I'm a great lover of black & white artwork, but there is something about color that compels me. Whenever I create a new work, I'm usually torn about whether it should have color or not. Black and white seems to be stronger artistically and design wise, but it always looks unfinished to me. Is it just me, or is it because we live in a colored world and that's one element you just can't remove?
Wednesday, October 10, 2012
Wednesday, October 3, 2012
Fall is one of my favorite times of year. In this part of the world, the air is chilling, the leaves are falling after putting on a new shade, and the new TV shows are starting. And Halloween is right around the corner.
Halloween is one of my favorite holidays, and I'm not sure why. Is it the costumes? The candy? The Jell-O popcorn balls? The whole jack o'lantern, witches, skeletons, bats, cats, etc. that goes along with it? Probably a combination of all the above.
But this year was different. This year I'm working on a new story that I've hinted about in other blog posts. But for it I wanted a more refined and higher quality illustration than I've used in the past. That meant I needed to draw more, but not just fun little sketches. I needed to draw great illustrations.
Recently I've been trying to move to a 100% digital workflow. There have been a lot of nice things about it, but the drawing itself just never seemed to be exactly what I wanted it to be. There is too much temptation to be sloppy, to just lay down lines and shapes without thinking them thru because they're so easy to change, and an overall lack of real texture. So I decided to try moving back to traditional media. And the results have been good. Really good.
I've been using a calligraphy pen, something I stumbled onto back in college when I was buying all sorts of art supplies to experiment with. On of the supplies was a calligraphy dip pen for lettering. For some reason I decided to try inking a drawing with it. And I loved the result. But I hated the mess. So I got a calligraphy pen with its own ink supply. I really liked how it crated shapes and how quickly I could ink with it. What I didn't like was the line quality. It seemed so lifeless. Over the years I experimented with other tools and other line qualities, but I never found exactly what I was looking for, not even in digital.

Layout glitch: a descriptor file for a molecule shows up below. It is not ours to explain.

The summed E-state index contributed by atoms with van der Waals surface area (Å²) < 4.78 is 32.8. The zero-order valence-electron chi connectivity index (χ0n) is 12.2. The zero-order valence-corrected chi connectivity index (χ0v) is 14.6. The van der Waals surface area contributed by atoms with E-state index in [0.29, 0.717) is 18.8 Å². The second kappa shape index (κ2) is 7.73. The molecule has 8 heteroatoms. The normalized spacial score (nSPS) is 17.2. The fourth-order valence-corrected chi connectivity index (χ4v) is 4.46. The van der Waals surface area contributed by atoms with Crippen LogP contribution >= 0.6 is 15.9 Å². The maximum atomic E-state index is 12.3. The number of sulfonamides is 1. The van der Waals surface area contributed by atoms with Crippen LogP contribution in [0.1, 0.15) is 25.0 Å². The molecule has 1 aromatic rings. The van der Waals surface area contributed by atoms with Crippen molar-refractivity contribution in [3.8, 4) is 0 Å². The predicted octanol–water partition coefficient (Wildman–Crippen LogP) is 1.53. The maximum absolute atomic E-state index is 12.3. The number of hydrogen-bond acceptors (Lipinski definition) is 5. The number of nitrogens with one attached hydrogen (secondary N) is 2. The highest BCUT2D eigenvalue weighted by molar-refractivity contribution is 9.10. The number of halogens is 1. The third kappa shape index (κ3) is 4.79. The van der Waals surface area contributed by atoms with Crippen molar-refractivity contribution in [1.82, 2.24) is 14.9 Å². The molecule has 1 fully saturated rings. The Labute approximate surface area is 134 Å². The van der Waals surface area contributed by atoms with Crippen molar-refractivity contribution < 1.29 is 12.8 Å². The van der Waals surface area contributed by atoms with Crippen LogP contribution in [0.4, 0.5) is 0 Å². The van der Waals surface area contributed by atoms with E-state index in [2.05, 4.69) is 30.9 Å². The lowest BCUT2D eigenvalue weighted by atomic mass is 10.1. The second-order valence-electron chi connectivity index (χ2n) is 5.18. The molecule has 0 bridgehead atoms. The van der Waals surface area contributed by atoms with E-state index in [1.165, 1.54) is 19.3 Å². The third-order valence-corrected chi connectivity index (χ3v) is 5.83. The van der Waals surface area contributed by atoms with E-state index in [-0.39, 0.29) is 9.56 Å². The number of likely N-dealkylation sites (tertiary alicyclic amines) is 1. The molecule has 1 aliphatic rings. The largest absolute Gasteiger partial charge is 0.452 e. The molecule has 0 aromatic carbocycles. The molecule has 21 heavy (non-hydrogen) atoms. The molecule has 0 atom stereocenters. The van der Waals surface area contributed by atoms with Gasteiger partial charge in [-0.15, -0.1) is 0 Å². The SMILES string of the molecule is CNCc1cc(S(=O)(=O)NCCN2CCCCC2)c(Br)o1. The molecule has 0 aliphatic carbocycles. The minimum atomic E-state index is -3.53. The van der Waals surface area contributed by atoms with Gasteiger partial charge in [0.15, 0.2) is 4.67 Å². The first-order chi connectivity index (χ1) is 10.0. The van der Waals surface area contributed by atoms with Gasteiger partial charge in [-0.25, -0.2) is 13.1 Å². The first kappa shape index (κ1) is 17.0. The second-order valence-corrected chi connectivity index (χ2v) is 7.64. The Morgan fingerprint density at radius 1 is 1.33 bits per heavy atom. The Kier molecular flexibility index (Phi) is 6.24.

Recently I pulled out a calligraphy pen (not my original one, because that one had been stolen along with a lot of other things when the house I was living in was burglarized, but that's a story for another day...) and started to sketch. I really liked the shapes it made. This particular pen made a thin enough line that I had to go over it a few times to build up the thickness I needed. And in doing that, the line became more naturalistic and had some life. Was it the perfect line? No. Was it a great line that led to great illustrations? Yes!
Above and below you can see some of the recent illustrations I've been working on. None of them are mere sketches. Each has a mood, a background, and each tells a story. I even went back to my old black & white ways, something I haven't done recently but keep meaning to. The color is still laid in digitally, mostly because physical media doesn't scan as well as I'd like it to, although I think the oil pastels might...
Anyway, enjoy my latest work and return to physical media. And these are only the beginning.